Pattern Synonyms for Dates and an IRC Bot

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This is intended to be an informal tutorial for pattern synonyms using dates and an IRC bot as motivating examples (we will avoid getting bogged down with details).

Introduction to Pattern Synonyms

Pattern synonyms appeared in GHC 7.8 and allow users to abstract away from the actual implementation of a data type. Combined with the view patterns extension they allow users to move some of the logic in their guards and case expressions into patterns.

Familiarity with the ViewPatterns extension is assumed. Here are some references if you need to get up to speed: View patterns: lightweight views for Haskell, Guide to GHC Extensions: Pattern and Guard Extensions.

Example with dates

We build on an example from the paper Abstract Value Constructors: Symbolic Constants for Standard ML (PDF). Let's begin by enabling the extension and defining a simple date representation:

{-# LANGUAGE PatternSynonyms #-}
data Date = Date { month :: Int, day :: Int } deriving Show

Before 7.8 we just limited how we can match on our type right off the bat! Maybe you want to be able to match on the months, in which case this would have been a better representation

data Date = January Int | February Int | … | December Int

But now we can define pattern synonyms! We start by defining synonyms for months and holidays using pattern NewPattern = OldPattern and match them in a function like we would a regular pattern

-- Months
pattern January  day = Date { month = 1,  day = day }
pattern February day = Date { month = 2,  day = day }
pattern March    day = Date { month = 3,  day = day }
-- elided
pattern December day = Date { month = 12, day = day }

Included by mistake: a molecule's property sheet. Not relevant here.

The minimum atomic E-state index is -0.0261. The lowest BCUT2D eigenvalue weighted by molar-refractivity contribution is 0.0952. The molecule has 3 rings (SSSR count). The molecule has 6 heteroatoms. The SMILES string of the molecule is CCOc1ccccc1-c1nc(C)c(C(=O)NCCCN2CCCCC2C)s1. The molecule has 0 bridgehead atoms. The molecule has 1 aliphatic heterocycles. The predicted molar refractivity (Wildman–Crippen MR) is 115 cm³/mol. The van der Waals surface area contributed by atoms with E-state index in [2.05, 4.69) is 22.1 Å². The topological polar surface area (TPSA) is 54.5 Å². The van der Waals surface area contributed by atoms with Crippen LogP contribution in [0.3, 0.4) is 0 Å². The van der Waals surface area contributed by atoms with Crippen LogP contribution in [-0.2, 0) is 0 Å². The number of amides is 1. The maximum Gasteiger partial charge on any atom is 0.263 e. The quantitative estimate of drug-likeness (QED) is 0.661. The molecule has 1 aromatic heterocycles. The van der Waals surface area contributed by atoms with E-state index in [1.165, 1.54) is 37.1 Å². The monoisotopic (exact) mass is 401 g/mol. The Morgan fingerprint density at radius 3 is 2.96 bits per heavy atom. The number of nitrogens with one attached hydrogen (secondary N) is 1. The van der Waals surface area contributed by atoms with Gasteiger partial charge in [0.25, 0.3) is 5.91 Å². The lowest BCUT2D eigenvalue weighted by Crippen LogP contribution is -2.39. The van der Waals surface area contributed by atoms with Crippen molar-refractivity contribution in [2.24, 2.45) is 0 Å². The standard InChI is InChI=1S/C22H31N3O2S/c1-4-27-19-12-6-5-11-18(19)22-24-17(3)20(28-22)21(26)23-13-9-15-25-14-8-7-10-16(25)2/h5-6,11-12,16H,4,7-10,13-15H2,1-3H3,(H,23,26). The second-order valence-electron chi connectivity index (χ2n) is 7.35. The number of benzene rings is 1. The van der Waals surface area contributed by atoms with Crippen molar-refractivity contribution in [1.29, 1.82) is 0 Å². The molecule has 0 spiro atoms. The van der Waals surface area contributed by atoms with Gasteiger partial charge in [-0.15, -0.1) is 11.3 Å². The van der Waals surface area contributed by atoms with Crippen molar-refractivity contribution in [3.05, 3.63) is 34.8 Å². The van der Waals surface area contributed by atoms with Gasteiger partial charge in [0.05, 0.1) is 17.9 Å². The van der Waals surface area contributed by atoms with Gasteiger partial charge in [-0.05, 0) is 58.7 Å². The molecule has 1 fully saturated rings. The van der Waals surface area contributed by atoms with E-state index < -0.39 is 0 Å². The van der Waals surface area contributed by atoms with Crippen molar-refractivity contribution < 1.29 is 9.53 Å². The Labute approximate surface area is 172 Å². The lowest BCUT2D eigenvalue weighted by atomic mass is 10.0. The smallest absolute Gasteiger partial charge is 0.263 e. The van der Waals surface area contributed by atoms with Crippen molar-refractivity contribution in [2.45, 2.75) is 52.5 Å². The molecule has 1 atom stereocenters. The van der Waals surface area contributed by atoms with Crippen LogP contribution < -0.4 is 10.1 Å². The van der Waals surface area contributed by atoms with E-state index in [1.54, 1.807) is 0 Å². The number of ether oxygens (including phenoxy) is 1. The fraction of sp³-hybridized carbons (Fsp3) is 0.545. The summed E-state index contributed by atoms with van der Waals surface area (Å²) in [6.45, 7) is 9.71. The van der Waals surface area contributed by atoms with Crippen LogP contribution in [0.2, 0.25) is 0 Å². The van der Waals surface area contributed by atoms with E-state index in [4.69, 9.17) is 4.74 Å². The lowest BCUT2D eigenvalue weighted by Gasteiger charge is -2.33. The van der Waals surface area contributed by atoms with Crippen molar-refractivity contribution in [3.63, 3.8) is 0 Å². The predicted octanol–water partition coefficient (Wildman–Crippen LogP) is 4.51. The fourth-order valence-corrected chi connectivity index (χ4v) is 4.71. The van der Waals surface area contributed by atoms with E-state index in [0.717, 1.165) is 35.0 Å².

-- Holidays
pattern Christmas    = Date { month = 12, day = 25  } 

describe :: Date -> String
describe (January 1)  = "First day of year"
describe (February n) = show n ++ "th of February"
describe Christmas    = "Presents!"
describe _            = "meh"

The meaning of describe should be clear: the first clause matches only January first, the second clause matches any day in February and the third pattern matches Christmas day.

Pattern matching on Christmas is the same as matching on Date { month = 12, day = 25 } or Date 12 25 — only a lot clearer. Normally it is only possible to pattern match on the constructors of a data type, but now we can do it independently of how it is represented. Let's see some outputs to verify our intuition:

ghci> describe Date { month = 12, day = 25 }
ghci> describe Date { month = 2,  day = 5  }
"5th of February"

But here's a trick, you can use these patterns as expressions as well:

ghci> describe Christmas
ghci> describe (February 10)
"10th of February"
ghci> March 5
Date { month = 3, day = 5 }

and not only that but we can define Christmas in terms of the pattern December

pattern Christmas = December 25

Quite elegant — we can now use Christmas, December 25 and Date 12 25 interchangably in our code.

All the patterns we've seen so far have been examples of simply bidirectional patterns because they can be used as both patterns and expressions: this is not true of all patterns though.

More complicated dates

Let's say that we wanted to match on the days of December leading up to and following Christmas, it's not clear at all how to do this using the constructions we covered earlier since this depends on a predicate and not only pattern matching. To allow this we need to enable the ViewPatterns extension and use uni-directional patterns rather than the bidirectional ones we used previously. Uni-directional patterns are defined using pattern and an arrow <- rather than =: